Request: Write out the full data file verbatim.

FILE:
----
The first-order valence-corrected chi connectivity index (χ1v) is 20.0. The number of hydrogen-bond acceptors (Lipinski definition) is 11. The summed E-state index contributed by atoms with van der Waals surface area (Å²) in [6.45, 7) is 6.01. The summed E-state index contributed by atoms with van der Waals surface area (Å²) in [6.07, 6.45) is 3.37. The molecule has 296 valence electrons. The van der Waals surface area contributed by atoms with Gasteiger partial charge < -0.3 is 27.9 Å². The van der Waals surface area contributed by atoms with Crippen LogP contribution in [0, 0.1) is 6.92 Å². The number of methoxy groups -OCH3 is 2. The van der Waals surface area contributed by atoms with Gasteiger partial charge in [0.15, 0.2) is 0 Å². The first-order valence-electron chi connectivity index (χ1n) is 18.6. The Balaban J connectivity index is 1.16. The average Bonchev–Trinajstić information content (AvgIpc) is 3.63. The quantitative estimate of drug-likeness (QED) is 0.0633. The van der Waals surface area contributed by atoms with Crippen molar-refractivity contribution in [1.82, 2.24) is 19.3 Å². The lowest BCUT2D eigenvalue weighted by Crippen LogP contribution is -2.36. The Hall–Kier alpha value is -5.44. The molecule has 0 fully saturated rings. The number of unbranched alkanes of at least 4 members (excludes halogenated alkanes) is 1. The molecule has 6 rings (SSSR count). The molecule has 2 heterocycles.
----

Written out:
The first-order valence-corrected chi connectivity index (χ1v) is 20.0. The number of hydrogen-bond acceptors (Lipinski definition) is 11. The summed E-state index contributed by atoms with van der Waals surface area (Å²) in [6.45, 7) is 6.01. The summed E-state index contributed by atoms with van der Waals surface area (Å²) in [6.07, 6.45) is 3.37. The molecule has 296 valence electrons. The van der Waals surface area contributed by atoms with Gasteiger partial charge < -0.3 is 27.9 Å². The van der Waals surface area contributed by atoms with Crippen LogP contribution in [0, 0.1) is 6.92 Å². The number of methoxy groups -OCH3 is 2. The van der Waals surface area contributed by atoms with Gasteiger partial charge in [0.15, 0.2) is 0 Å². The first-order valence-electron chi connectivity index (χ1n) is 18.6. The Balaban J connectivity index is 1.16. The average Bonchev–Trinajstić information content (AvgIpc) is 3.63. The quantitative estimate of drug-likeness (QED) is 0.0633. The van der Waals surface area contributed by atoms with Crippen molar-refractivity contribution in [1.82, 2.24) is 19.3 Å². The lowest BCUT2D eigenvalue weighted by Crippen LogP contribution is -2.36. The Hall–Kier alpha value is -5.44. The molecule has 0 fully saturated rings. The number of unbranched alkanes of at least 4 members (excludes halogenated alkanes) is 1. The molecule has 6 rings (SSSR count). The molecule has 2 heterocycles.